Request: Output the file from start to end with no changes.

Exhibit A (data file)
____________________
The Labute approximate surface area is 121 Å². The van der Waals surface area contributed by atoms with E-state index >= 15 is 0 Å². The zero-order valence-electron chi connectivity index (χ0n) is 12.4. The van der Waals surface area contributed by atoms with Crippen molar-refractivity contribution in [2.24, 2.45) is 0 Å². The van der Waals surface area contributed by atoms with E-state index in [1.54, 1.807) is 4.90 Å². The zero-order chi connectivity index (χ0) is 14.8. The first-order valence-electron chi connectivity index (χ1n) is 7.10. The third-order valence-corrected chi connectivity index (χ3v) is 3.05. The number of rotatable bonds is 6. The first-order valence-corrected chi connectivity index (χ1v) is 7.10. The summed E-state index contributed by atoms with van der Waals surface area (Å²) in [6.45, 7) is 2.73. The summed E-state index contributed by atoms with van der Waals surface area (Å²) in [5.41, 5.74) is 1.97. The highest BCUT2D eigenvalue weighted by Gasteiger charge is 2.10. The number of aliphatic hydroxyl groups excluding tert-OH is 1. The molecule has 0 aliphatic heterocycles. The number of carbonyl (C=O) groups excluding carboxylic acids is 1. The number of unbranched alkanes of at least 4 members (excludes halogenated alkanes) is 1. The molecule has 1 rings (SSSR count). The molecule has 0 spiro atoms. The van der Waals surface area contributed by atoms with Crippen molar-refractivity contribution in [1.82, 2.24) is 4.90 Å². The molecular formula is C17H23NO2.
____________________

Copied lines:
The Labute approximate surface area is 121 Å². The van der Waals surface area contributed by atoms with E-state index >= 15 is 0 Å². The zero-order valence-electron chi connectivity index (χ0n) is 12.4. The van der Waals surface area contributed by atoms with Crippen molar-refractivity contribution in [2.24, 2.45) is 0 Å². The van der Waals surface area contributed by atoms with E-state index in [1.54, 1.807) is 4.90 Å². The zero-order chi connectivity index (χ0) is 14.8. The first-order valence-electron chi connectivity index (χ1n) is 7.10. The third-order valence-corrected chi connectivity index (χ3v) is 3.05. The number of rotatable bonds is 6. The first-order valence-corrected chi connectivity index (χ1v) is 7.10. The summed E-state index contributed by atoms with van der Waals surface area (Å²) in [6.45, 7) is 2.73. The summed E-state index contributed by atoms with van der Waals surface area (Å²) in [5.41, 5.74) is 1.97. The highest BCUT2D eigenvalue weighted by Gasteiger charge is 2.10. The number of aliphatic hydroxyl groups excluding tert-OH is 1. The molecule has 0 aliphatic heterocycles. The number of carbonyl (C=O) groups excluding carboxylic acids is 1. The number of unbranched alkanes of at least 4 members (excludes halogenated alkanes) is 1. The molecule has 1 rings (SSSR count). The molecule has 0 spiro atoms. The van der Waals surface area contributed by atoms with Crippen molar-refractivity contribution in [1.82, 2.24) is 4.90 Å². The molecular formula is C17H23NO2.